Compute probability it rained last night, given that the grass is wet and sprinklers were left on:

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**Explaining away Rain Sprinkler Grass Wet “Discounting” to**

prior probability.

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**Contrast w/ production system**

Rain Sprinkler Grass Wet Formulate IF-THEN rules: IF Rain THEN Wet IF Wet THEN Rain Rules do not distinguish directions of inference Requires combinatorial explosion of rules IF Wet AND NOT Sprinkler THEN Rain

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**Contrast w/ spreading activation**

Rain Sprinkler Grass Wet Excitatory links: Rain Wet, Sprinkler Wet Observing rain, Wet becomes more active. Observing grass wet, Rain and Sprinkler become more active. Observing grass wet and sprinkler, Rain cannot become less active. No explaining away!

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**Contrast w/ spreading activation**

Rain Sprinkler Grass Wet Excitatory links: Rain Wet, Sprinkler Wet Inhibitory link: Rain Sprinkler Observing grass wet, Rain and Sprinkler become more active. Observing grass wet and sprinkler, Rain becomes less active: explaining away.

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**Contrast w/ spreading activation**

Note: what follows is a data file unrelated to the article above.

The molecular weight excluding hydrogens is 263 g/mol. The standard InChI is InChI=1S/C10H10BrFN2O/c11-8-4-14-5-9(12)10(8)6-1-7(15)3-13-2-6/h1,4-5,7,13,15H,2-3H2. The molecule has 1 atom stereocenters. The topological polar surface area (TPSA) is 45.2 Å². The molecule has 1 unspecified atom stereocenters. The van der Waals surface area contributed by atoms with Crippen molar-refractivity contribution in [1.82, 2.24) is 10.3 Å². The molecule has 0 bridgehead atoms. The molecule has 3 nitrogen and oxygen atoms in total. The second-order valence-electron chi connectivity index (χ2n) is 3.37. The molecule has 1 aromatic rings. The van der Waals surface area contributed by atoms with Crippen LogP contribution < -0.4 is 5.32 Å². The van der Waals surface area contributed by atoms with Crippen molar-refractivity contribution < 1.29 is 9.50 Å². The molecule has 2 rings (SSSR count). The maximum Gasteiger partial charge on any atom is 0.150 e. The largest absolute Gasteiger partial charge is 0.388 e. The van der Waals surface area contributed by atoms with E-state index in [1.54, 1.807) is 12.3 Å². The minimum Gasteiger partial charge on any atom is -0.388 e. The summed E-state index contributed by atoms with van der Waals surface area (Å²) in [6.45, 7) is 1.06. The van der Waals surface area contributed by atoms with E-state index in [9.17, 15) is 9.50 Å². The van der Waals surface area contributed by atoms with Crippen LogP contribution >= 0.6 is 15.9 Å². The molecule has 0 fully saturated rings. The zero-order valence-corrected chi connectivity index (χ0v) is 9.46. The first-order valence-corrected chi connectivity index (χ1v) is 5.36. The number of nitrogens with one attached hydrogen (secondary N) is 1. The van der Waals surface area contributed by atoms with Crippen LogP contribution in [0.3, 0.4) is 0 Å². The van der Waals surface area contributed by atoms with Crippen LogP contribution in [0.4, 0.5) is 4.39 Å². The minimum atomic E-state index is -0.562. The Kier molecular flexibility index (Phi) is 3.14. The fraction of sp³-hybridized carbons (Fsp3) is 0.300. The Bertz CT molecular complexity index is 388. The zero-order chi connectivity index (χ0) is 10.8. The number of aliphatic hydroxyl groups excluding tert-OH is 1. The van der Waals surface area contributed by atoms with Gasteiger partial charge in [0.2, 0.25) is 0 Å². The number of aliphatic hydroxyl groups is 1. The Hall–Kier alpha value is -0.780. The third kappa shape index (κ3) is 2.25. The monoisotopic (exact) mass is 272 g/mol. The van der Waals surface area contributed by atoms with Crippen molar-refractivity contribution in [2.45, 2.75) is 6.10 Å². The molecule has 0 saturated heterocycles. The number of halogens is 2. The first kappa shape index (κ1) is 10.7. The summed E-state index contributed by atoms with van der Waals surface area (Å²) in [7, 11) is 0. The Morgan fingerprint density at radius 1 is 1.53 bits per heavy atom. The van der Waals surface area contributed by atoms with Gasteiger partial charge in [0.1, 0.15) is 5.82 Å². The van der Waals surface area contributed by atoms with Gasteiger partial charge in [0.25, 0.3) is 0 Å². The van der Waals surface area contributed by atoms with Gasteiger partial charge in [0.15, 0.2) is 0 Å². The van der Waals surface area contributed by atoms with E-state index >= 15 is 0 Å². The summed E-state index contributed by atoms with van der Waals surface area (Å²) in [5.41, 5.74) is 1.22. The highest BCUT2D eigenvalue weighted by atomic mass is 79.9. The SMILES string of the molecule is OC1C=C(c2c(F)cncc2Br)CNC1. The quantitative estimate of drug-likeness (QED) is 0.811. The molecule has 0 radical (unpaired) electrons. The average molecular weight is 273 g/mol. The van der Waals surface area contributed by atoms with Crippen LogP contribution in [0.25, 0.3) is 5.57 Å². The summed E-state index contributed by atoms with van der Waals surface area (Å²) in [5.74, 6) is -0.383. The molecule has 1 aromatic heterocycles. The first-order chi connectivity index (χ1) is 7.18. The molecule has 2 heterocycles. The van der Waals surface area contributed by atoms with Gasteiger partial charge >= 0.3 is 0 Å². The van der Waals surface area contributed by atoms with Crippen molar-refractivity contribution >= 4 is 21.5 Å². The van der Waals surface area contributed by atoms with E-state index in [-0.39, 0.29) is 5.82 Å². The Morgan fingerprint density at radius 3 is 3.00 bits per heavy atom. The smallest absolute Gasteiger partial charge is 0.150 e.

Rain Burst pipe Sprinkler Grass Wet Each new variable requires more inhibitory connections. Interactions between variables are not causal. Not modular. Whether a connection exists depends on what other connections exist, in non-transparent ways. Big holism problem. Combinatorial explosion.

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**Graphical models Capture dependency structure in distributions**

Provide an efficient means of representing and reasoning with probabilities Allow kinds of inference that are problematic for other representations: explaining away hard to capture in a production system hard to capture with spreading activation

173
**Bayes nets and beyond... What are Bayes nets?**

graphical models causal graphical models An example: causal induction Beyond Bayes nets… other knowledge in causal induction formalizing causal theories

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**Causal graphical models**

Graphical models represent statistical dependencies among variables (ie. correlations) can answer questions about observations Causal graphical models represent causal dependencies among variables express underlying causal structure can answer questions about both observations and interventions (actions upon a variable)

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**Observation and intervention**

Battery Radio Ignition Gas Starts On time to work Graphical model: P(Radio|Ignition) Causal graphical model: P(Radio|do(Ignition))

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**Observation and intervention**

Battery Radio Ignition Gas Starts On time to work Graphical model: P(Radio|Ignition) Causal graphical model: P(Radio|do(Ignition)) “graph surgery” produces “mutilated graph”

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**Assessing interventions**